Canon M3 vs Zeiss ZX1
The Canon EOS M3 and the Zeiss ZX1 are two digital cameras that were officially introduced, respectively, in February 2015 and September 2018. The M3 is a mirrorless interchangeable lens camera, while the ZX1 is a fixed lens compact. The cameras are based on an APS-C (M3) and a full frame (ZX1) sensor. The Canon has a resolution of 24 megapixels, whereas the Zeiss provides 37.4 MP.
Below is an overview of the main specs of the two cameras as a starting point for the comparison.
Going beyond this snapshot of core features and characteristics, what are the differences between the Canon EOS M3 and the Zeiss ZX1? Which one should you buy? Read on to find out how these two cameras compare with respect to their body size, their imaging sensors, their shooting features, their input-output connections, and their reception by expert reviewers.
The physical size and weight of the Canon M3 and the Zeiss ZX1 are illustrated in the side-by-side display below. The two cameras are presented according to their relative size. Three successive views from the front, the top, and the rear are shown. All width, height and depth dimensions are rounded to the nearest millimeter.
The M3 can be obtained in two different colors (black, white), while the ZX1 is only available in black.
If the front view area (width x height) of the cameras is taken as an aggregate measure of their size, the Zeiss ZX1 is considerably larger (75 percent) than the Canon M3. In this context, it is worth noting that neither the M3 nor the ZX1 are weather-sealed.
The above size and weight comparisons are to some extent incomplete and possibly misleading, as the ZX1 has a lens built in, whereas the M3 is an interchangeable lens camera that requires a separate lens. Attaching the latter will add extra weight and bulk to the setup.
The table below summarizes the key physical specs of the two cameras alongside a broader set of comparators. If you want to switch the focus of the display and review another camera pair, you can move across to the CAM-parator tool and choose from the broad selection of possible camera comparisons there.
|1.||Canon M3||111 mm||68 mm||44 mm||366 g||250||n||Feb 2015||679|
|2.||Zeiss ZX1||142 mm||93 mm||46 mm||800 g||250||n||Sep 2018||5,999|
|3.||Canon M6||112 mm||68 mm||45 mm||390 g||295||n||Feb 2017||779|
|4.||Canon M100||108 mm||67 mm||35 mm||302 g||295||n||Aug 2017||499|
|5.||Canon G7 X Mark II||106 mm||61 mm||42 mm||319 g||265||n||Feb 2016||699|
|6.||Canon M5||116 mm||89 mm||61 mm||427 g||295||n||Sep 2016||979|
|7.||Canon 750D||132 mm||101 mm||78 mm||555 g||440||n||Feb 2015||749|
|8.||Canon G5 X||112 mm||76 mm||44 mm||353 g||210||n||Oct 2015||799|
|9.||Canon M10||108 mm||67 mm||35 mm||301 g||255||n||Oct 2015||499|
|10.||Canon G7 X||103 mm||60 mm||40 mm||304 g||210||n||Sep 2014||699|
|11.||Canon M||109 mm||66 mm||32 mm||298 g||230||n||Jul 2012||599|
|12.||Leica Q2||130 mm||80 mm||92 mm||718 g||370||Y||Mar 2019||4,995|
|13.||Leica V-LUX 5||136 mm||97 mm||131 mm||812 g||350||n||Jul 2019||1,249|
|14.||Panasonic FZ1000 II||136 mm||97 mm||131 mm||810 g||350||n||Feb 2019||899|
|15.||Panasonic FZ1000||137 mm||99 mm||131 mm||831 g||360||n||Jun 2014||899|
|16.||Sony RX100 VI||102 mm||58 mm||43 mm||301 g||240||n||Jun 2018||1,199|
|17.||Sony A6000||120 mm||67 mm||45 mm||344 g||360||n||Feb 2014||599|
|Notes: Measurements and pricing do not include easily detachable parts, such as add-on or interchangeable lenses or optional viewfinders.|
The price is, of course, an important factor in any camera decision. The retail prices at the time of the camera’s release place the model in the market relative to other models in the producer’s line-up and the competition. Usually, retail prices stay at first close to the launch price, but after several months, discounts become available. Later in the product cycle and, in particular, when the replacement model is about to appear, further discounting and stock clearance sales often push the camera price considerably down.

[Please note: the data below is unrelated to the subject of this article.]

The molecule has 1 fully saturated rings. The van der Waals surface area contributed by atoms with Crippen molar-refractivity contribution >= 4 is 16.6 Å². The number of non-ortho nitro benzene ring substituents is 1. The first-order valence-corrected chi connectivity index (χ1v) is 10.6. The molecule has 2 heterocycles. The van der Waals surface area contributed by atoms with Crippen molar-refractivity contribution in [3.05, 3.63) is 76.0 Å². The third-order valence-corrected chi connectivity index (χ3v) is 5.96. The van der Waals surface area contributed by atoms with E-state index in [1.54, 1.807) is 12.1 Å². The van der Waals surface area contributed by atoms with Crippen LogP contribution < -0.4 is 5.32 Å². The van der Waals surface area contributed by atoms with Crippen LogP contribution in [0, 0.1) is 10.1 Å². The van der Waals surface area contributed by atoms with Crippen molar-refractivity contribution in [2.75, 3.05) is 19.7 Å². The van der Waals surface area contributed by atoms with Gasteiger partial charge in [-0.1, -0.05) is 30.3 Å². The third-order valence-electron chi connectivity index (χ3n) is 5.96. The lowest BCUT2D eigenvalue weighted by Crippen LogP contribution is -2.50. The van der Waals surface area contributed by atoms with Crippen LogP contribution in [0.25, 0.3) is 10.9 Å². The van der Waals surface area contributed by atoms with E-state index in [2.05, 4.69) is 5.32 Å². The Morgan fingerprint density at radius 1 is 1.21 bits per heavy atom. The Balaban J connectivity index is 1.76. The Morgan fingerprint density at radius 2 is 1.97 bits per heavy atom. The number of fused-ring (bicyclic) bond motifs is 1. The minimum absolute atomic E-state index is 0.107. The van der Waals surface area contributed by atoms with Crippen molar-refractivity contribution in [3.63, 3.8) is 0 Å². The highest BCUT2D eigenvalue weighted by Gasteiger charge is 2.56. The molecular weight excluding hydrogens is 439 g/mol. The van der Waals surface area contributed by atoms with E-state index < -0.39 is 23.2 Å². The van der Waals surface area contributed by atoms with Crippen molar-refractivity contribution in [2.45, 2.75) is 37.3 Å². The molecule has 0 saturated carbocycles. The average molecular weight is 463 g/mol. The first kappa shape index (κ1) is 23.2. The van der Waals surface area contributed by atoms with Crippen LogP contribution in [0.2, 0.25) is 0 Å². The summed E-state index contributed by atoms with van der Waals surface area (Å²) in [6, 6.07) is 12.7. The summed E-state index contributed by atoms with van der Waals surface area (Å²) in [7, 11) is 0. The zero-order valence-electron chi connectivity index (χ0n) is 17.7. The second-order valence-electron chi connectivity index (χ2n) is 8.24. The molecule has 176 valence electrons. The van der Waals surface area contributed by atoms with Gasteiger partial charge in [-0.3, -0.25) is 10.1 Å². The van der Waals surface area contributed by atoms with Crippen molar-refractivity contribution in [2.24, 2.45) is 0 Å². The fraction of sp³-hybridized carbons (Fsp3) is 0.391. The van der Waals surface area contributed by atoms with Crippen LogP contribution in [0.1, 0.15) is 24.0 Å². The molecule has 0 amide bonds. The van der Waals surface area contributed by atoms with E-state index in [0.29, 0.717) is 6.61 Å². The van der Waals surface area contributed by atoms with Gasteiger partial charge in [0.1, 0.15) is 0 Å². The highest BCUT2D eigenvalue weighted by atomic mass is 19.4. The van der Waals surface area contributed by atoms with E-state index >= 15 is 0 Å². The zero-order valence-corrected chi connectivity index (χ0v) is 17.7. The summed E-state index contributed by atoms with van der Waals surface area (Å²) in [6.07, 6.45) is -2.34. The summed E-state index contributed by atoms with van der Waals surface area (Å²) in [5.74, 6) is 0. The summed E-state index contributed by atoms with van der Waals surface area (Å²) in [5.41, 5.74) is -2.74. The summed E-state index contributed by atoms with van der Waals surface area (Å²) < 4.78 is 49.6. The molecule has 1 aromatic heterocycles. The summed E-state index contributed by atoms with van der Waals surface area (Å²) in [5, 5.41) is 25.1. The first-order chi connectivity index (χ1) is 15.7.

The size of the sensor inside a digital camera is one of the key determinants of image quality. All other things equal, a large sensor will have larger individual pixel-units that offer better low-light sensitivity, wider dynamic range, and richer color-depth than smaller pixels in a sensor of the same technological generation. Furthermore, a large sensor camera will give the photographer more possibilities to use shallow depth-of-field in order to isolate a subject from the background. On the downside, larger sensors are more costly to manufacture and tend to lead to bigger and heavier cameras and lenses.
Of the two cameras under consideration, the Canon M3 features an APS-C sensor and the Zeiss ZX1 a full frame sensor. The sensor area in the ZX1 is 160 percent bigger. As a result of these sensor size differences, the cameras have a format factor of, respectively, 1.6 and 1.0. Both cameras have a native aspect ratio (sensor width to sensor height) of 3:2.
Technology-wise, both cameras are equipped with CMOS (Complementary Metal–Oxide–Semiconductor) sensors.
With 37.4MP, the ZX1 offers a higher resolution than the M3 (24MP), but the ZX1 nevertheless has larger individual pixels (pixel pitch of 4.81μm versus 3.72μm for the M3) due to its larger sensor. Moreover, the ZX1 is a much more recent model (by 3 years and 7 months) than the M3, and its sensor will have benefitted from technological advances during this time that further enhance the light gathering capacity of its pixel-units.
The resolution advantage of the Zeiss ZX1 implies greater flexibility for cropping images or the possibility to print larger pictures. The maximum print size of the ZX1 for good quality output (200 dots per inch) amounts to 37.4 x 25 inches or 95.1 x 63.4 cm, for very good quality (250 dpi) 30 x 20 inches or 76.1 x 50.7 cm, and for excellent quality (300 dpi) 25 x 16.6 inches or 63.4 x 42.3 cm. The corresponding values for the Canon M3 are 30 x 20 inches or 76.2 x 50.8 cm for good quality, 24 x 16 inches or 61 x 40.6 cm for very good quality, and 20 x 13.3 inches or 50.8 x 33.9 cm for excellent quality prints.
The M3 has on-sensor phase detect pixels, which results in fast and reliable autofocus acquisition even during live view operation.
The Canon EOS M3 has a native sensitivity range from ISO 100 to ISO 12800, which can be extended to ISO 100-25600. The corresponding ISO settings for the Zeiss ZX1 are ISO 80 to ISO 51200 (no boost).